A recent U.S. survey estimated that 1 in 3 Utah women (33.6%) will experience some form of sexual violence, physical violence, and/or stalking by an intimate partner in her lifetime. Additionally, 41.6% of Utah women will experience psychological aggression, and 36.4% will experience coercive control.
According to the National Coalition Against Domestic Violence, domestic violence is “the willful intimidation, physical assault, battery, sexual assault, and/or other abusive behavior as part of a systematic pattern of power and control. It includes physical violence, sexual violence, psychological violence, financial, and emotional abuse.”
Because of the higher rates of domestic violence among women and the prevalence of domestic violence in Utah, the Utah State University Utah Women & Leadership Project (UWLP) recently released a report seeking to better understand domestic violence in Utah.
“It is critical to raise awareness and help Utah communities understand the impact of domestic violence,” said Susan Madsen, UWLP founding director. “It can be perpetrated against anyone regardless of age, race, ethnicity, religion or socioeconomic status. It affects not only women but their families, friends, children and communities.”
Data about female and male domestic violence victims — collected from 2017 to 2021 by local law enforcement agencies that participate in the National Incident Reporting System — found that 30.2% of reported domestic violence was enacted by a boyfriend or girlfriend, 19.8% by a spouse (legal or common law) or ex-spouse, and 17.9% by a parent.
The total number of incidents reported to the National Incident Reporting System increased from 2017 to 2021, with a total increase of 15.7%, an average increase of 3.8% per year.
According to Christiana Wagstaff, the lead UWLP report author and a victim advocate at Utah Valley University, experts acknowledge domestic violence is an underreported crime. Thus, it is difficult to know precisely how widespread the problem is.
National and global statistics suggest domestic violence rates are particularly high among Black women, Native Hawaiian/Pacific Islander women, and Native American women compared to White, Asian, and Hispanic/Latinx women. Members of Lesbian, Gay, Bisexual, Transgender, Intersex, Queer + communities experience violence at higher rates than other communities, as do those with a disability.
In Utah, from 2009-2016, 22.7% of all homicides were related to intimate partner violence (84 incidents), or domestic violence (54 incidents), and about half of the intimate partner violence incidents were murder-suicide cases, with 85.9% of the victims being female.
According to 2020-2021 data, there were 1,929 reported Utah violence cases in the presence of a child. The 2009-2016 homicide data reported that 44 children were directly exposed to a homicide (i.e., saw/heard it, found body).
The 2021 Utah Adolescent Health Report provides rates of dating violence in Utah’s middle/high schools. Girls who reported rates of dating violence decreased slightly between 2017 (12.5%) and 2019 (10.9%) but rose again in 2021 (12.4%). Utah girls were more likely to report dating violence than Utah boys, at an average of 3.1% higher.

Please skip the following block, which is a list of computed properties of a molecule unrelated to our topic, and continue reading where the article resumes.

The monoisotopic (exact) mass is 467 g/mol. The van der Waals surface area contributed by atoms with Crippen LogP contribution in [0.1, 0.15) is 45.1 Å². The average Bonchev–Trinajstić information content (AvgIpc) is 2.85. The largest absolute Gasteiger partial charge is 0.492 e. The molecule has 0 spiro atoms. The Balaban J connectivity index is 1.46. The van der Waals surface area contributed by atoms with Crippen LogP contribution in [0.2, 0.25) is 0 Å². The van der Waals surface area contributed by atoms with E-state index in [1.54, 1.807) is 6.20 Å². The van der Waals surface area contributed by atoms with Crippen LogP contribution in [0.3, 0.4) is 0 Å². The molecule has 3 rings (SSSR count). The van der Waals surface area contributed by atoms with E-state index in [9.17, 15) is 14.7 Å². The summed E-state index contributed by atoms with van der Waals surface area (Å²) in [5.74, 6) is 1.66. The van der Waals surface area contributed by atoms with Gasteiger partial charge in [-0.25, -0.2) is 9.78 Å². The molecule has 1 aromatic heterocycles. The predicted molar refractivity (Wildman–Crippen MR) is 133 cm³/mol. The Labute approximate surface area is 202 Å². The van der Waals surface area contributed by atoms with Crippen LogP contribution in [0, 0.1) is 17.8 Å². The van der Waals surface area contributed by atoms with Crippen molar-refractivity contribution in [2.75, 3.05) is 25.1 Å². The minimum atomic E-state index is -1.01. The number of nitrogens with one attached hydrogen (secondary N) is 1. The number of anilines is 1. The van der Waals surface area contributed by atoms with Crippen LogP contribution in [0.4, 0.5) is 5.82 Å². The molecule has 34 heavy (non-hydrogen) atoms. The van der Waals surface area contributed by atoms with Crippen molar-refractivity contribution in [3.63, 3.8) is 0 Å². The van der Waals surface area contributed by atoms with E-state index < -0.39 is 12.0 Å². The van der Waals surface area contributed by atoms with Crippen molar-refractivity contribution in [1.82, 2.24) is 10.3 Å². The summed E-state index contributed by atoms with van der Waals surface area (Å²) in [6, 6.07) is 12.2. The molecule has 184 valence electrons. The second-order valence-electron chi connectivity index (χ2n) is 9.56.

According to a 2017 Utah Department of Health report, Utah women who have been victims of domestic violence are significantly more likely to have seven or more poor mental health days, miss more than seven days of work or activities, have difficulty concentrating or remembering, binge drink, smoke every day, have difficulty doing errands alone, and have poor health compared to Utah women who have not been victimized.
Each year, the National Network to End Domestic Violence conducts a survey that asks domestic violence programs from around the country to report services provided during the same 24-hour period. In 2021, 14 domestic violence programs in Utah reported that 916 victims received services, and 217 individuals went unserved.
“Data collection is critical to understanding the impact of domestic violence in Utah,” Wagstaff said. “We strongly recommend mandating data reporting and requiring law enforcement agencies to unify incident coding. We also recommend tracking demographic information, particularly regarding gender, race, and other important variables.”
Further recommendations include expanding funding and support for domestic violence victims, implementing stronger restrictions and consequences for offenders, building a unified plan among stakeholders, and using statewide needs assessments to help with ongoing recommendations.
“Anything other than reductions in rates of domestic violence constitutes failure,” Madsen said. “One of the most important actions each person can take is to know the signs of domestic violence and believe friends and loved ones if they express fear about a relationship.”
Additional report authors are Tatiana Leroy, UWLP research assistant; Jessica C. Hill, UVU director of project-based learning and EID fellow for student success; Cameron Hopkin, UVU lecturer of psychology; and Emily S. Darowski, UWLP associate director.To see the full report, including references, click here. For further information on UWLP programs and projects, visit utwomen.org.
Utah Women & Leadership Project
Founding Director, Karen Haight Huntsman Endowed Professor of Leadership
Utah Women & Leadership Project, Jon M Huntsman School of Business, Extension
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